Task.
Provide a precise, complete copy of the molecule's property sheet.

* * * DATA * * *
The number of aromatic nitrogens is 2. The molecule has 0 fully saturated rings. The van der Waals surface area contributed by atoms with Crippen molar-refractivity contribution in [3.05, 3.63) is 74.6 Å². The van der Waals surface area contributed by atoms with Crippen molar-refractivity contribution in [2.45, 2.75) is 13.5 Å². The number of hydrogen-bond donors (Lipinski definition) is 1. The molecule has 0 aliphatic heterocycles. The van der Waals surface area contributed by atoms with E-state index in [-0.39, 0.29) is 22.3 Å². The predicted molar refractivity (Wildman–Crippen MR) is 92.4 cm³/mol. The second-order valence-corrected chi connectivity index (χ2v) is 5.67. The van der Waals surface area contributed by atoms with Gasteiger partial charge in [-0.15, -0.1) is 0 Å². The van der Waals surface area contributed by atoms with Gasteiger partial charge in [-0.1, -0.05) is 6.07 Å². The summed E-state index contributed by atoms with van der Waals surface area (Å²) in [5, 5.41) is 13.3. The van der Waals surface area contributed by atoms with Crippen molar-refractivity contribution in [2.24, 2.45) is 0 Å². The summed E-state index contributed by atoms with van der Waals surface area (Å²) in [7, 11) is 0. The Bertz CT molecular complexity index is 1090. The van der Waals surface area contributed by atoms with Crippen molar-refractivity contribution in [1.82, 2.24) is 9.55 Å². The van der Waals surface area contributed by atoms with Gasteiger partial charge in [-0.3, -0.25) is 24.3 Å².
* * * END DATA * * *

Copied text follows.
The number of aromatic nitrogens is 2. The molecule has 0 fully saturated rings. The van der Waals surface area contributed by atoms with Crippen molar-refractivity contribution in [3.05, 3.63) is 74.6 Å². The van der Waals surface area contributed by atoms with Crippen molar-refractivity contribution in [2.45, 2.75) is 13.5 Å². The number of hydrogen-bond donors (Lipinski definition) is 1. The molecule has 0 aliphatic heterocycles. The van der Waals surface area contributed by atoms with E-state index in [-0.39, 0.29) is 22.3 Å². The predicted molar refractivity (Wildman–Crippen MR) is 92.4 cm³/mol. The second-order valence-corrected chi connectivity index (χ2v) is 5.67. The van der Waals surface area contributed by atoms with Gasteiger partial charge in [-0.15, -0.1) is 0 Å². The van der Waals surface area contributed by atoms with Gasteiger partial charge in [-0.1, -0.05) is 6.07 Å². The summed E-state index contributed by atoms with van der Waals surface area (Å²) in [5, 5.41) is 13.3. The van der Waals surface area contributed by atoms with Crippen molar-refractivity contribution in [2.24, 2.45) is 0 Å². The summed E-state index contributed by atoms with van der Waals surface area (Å²) in [7, 11) is 0. The Bertz CT molecular complexity index is 1090. The van der Waals surface area contributed by atoms with Crippen molar-refractivity contribution in [1.82, 2.24) is 9.55 Å². The van der Waals surface area contributed by atoms with Gasteiger partial charge in [-0.3, -0.25) is 24.3 Å².